Looking to reach real net zero? Look at your water usage
It’s getting harder and harder for organisations to meaningfully cut their carbon. For most businesses all the easy wins have already happened or are in progress. And real carbon reduction means cutting down on usage, not just offsetting and hoping the rest will take care of itself.
Looking at how you use water might not be the most obvious route to cutting carbon. But if you look at your water usage and carbon in parallel, you can start to make some real inroads on both.
Making water efficiencies could collectively cut greenhouse gas emissions by 12 million tonnes over the next eight years, according to our recent research.
Getting and using water sustainably is a challenge that’s only getting more urgent. An increasing number of climate events are impacting supply chains because of floods, droughts and water scarcity. Meanwhile geo-political events, like the war in Ukraine, are also directly impacting global supply chains.
All this means a near future defined by resource scarcity. In this world, competition stops being about the customers you can attract, and is more about who can reach which resources.
Businesses need to fundamentally shift how they think about water
Firstly, businesses need to bring carbon into the conversation on water: recognising that water efficiencies will help to cut greenhouse gases, and taking concrete steps now to help achieve that.
Global companies based in water-stressed regions need to be at the forefront of these efforts. Not only because it will be harder to access water, but also because these regions are most likely to suffer the extremes of climate change, with more risk of floods and droughts. It calls for a responsible ESG stance beyond just the environmental impact.
Secondly, businesses need to be looking at the bigger picture of how they use water, right across the supply chain. It’s a complex eco-system, where everything is interlinked. Incremental changes in parts of the business won’t shift the dial. Joined-up thinking will.
Finally, we all need to move away from the idea that water is a resource that belongs to an organisation. Instead, organisations need to come together to find innovative solutions: using less water, decarbonising water. Collaboration is the only realistic option for the future. And it opens up options for interesting partnerships, between stakeholders who might make for an obvious team.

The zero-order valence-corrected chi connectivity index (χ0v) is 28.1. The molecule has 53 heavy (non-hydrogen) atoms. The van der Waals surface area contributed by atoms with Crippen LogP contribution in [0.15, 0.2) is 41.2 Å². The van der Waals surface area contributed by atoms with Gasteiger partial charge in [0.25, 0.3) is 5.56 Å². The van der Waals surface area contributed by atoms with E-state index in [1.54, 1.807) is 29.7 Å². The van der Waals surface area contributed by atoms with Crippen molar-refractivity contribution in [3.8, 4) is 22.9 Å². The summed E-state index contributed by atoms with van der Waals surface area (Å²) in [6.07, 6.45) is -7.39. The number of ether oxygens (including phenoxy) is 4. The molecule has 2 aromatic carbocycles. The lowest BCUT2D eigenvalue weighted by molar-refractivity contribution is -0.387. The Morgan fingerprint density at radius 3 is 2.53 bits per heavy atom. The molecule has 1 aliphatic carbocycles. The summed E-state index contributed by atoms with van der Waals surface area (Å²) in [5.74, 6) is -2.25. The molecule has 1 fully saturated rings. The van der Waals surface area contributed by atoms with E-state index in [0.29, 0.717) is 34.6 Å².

The good news is that if you’re willing to shift your mindset, there’s plenty businesses can do differently. Here are three starting points that need to be on your sustainability agenda.
Invest in technology and innovation
Data can push commitment to net zero beyond a commitment alone – it’s a key part of the solution and facilitates action and change. For example, carbon data systems allow users to compare and integrate datasets, accurately forecast scenarios for reducing emissions and visualise results. That makes it easier to engage, inform and empower senior decision makers to take the right actions.
Start out by mapping your ecosystem. What parts of the supply chain and business are generating the biggest emissions? Have any current solutions been effective in reducing emissions or is further innovation needed? Where should budgets be invested? Once you understand what’s going on, make use of the latest technology to make improvements – like IoT, AI, machine learning and analytics.
Get to grips with the trade-offs of greener water
The water-carbon nexus becomes even more intricate and urgent when you factor in ambitious global net zero targets. Once you know where you are, there might be some challenging decisions to make. Changing how and where you access water can lead to unintended consequences for your carbon and vice versa. For example, desalination is one way to access water, but the energy needed is massive.
As fossils fuels are phased out, green energy sources like hydrogen will significantly increase water use. The push for hydrogen could create a 20% increase in demand for water by 2050. If you look at water and decarbonisation together, you’re less likely to run into these tricky problems.
Upskill your workforce, and educate your consumers
As a business, collectively, you have the opportunity to have a much bigger impact than any one individual. Training your workforce to be more aware of water efficiencies will help. In turn, they can pass this on to the end consumer If everyone in an organisation is upskilled, this will filter down to processes, products, services and communication with consumers.
One challenge is that most people think of water as being cheap or free – businesses can help by showing the real cost of water, and just how much gets used. For example, it takes on average 14 litres of water to make just one cup of coffee. There are campaigns focusing on this, companies like P&G are working with others in their industry on the 50-litre home initiative, and there are clever consumer start-ups like Wizzo helping to reduce water usage in homes.
Whatever your carbon/water strategy, make education part of it to make greater inroads. And be aware that consumers are likely to be educating themselves. People are starting to ask the difficult questions about how you’re really doing, and purpose-driven companies are finding it easier to recruit. It pays off to be transparent about your efforts.
Water has a role to play in many parts of your sustainability strategy – from biodiversity to infrastructure planning. And most businesses haven’t fully grasped the opportunities of the carbon/water nexus. But it’s one place where you can make real gains on your net zero ambitions. Careful monitoring and forward-thinking investment are key. It’s time to get started.